• Mike Frasciello


      Here’s a resource that might interest you: “Content and Complexity: Information Design in Technical Communication” Edited by Michael Albers and Beth Mazur (Lawrence Erlbaum Associates, 2003).

      Last year we used a number of essays in a doctoral studies course at Syracuse University. You posted a series of reviews/comments at(

      I hope this is helpful.

  • Craig

    Great post. ID reminds me of brain surgery, or maybe the army. You have to sign up for it and commit to it. TW is more of a catch-all. You can slip into TW through a sidedoor from most any other occupation and learn on the job. I dig the sketch underneath TW. That totally matches how my mind functions!

    • Tom Johnson

      Craig, I always love your comments. I never thought of ID as brain surgery or the army, but it’s an interesting comparison. Thanks.

  • Gina Burchard

    The comments so far have touched on some of the high-level differences between technical writing and instructional design. It’s especially good that Julio mentions Mager, whose work is the starting point for anyone trying to figure out what ID is about. I have about 35 years of professional experience, with parallel tracks in TW and ID, and they intersect at times, but they are different. Not mutually exclusive–it’s pretty hard to be a good instructional designer if you can’t write. Here are some key aspects of instructional design that I am rarely called on to use in a TD role:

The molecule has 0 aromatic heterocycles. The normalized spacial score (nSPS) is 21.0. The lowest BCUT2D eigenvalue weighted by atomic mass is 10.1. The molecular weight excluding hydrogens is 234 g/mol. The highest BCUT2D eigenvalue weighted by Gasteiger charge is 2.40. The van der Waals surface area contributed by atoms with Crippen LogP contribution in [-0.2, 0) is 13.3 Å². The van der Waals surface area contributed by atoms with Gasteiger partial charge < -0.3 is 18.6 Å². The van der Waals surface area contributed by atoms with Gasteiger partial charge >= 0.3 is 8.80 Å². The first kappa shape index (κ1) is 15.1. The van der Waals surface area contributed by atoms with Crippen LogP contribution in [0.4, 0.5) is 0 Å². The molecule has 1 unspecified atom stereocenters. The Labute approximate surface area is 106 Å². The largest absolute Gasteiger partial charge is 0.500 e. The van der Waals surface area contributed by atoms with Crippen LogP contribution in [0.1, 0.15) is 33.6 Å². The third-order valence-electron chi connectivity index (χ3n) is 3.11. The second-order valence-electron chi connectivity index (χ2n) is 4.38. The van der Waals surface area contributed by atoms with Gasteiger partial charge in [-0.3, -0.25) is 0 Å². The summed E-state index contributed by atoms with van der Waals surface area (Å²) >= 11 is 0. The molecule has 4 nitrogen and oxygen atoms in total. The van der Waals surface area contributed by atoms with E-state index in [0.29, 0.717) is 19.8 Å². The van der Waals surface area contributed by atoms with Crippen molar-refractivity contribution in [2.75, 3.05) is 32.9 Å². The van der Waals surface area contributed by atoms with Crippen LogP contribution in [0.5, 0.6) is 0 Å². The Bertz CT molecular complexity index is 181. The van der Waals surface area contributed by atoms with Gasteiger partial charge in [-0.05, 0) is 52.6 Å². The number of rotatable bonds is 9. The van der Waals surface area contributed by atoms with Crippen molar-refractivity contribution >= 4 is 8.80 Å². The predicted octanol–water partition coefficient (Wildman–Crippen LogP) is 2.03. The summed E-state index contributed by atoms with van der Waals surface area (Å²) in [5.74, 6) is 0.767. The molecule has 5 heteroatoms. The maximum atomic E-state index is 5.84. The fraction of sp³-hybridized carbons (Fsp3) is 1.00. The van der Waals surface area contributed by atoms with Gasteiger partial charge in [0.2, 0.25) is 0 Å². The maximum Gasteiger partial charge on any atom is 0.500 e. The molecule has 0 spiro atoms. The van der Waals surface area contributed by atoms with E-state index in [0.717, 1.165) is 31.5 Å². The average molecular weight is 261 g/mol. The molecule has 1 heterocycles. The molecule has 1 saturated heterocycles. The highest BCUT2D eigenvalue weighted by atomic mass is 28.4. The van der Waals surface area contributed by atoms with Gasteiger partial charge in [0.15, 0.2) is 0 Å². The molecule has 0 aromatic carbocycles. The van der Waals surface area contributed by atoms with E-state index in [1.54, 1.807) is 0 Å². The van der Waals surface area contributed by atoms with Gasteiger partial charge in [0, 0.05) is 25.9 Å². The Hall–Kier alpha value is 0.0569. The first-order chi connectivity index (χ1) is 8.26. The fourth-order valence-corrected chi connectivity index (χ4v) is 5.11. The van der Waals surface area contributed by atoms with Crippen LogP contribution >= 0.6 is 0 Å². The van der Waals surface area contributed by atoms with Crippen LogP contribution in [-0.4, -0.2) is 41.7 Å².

*Identifying the business requirement underlying a performance need
    *Identifying the level of performance required to meet the business requirement
    *Breaking the performance into its component tasks
    *Determining how to measure the required level of performance for each component task
    *Identifying the best instructional method to enable the learning of each component task
    *Identifying the best delivery method for communicating with and enabline learners (writing a procedure would be ONE such delivery method)
    *Enabling the learners to perform the task, given your analysis of their “performance drivers” (preconceptions, existing knowledge and experience, organizational environment, technical environment, motivation, etc.)
    *Measuring the resulting performance (at multiple levels and intervals)
    *Analyzing the impact of the resulting performance on the original business requirement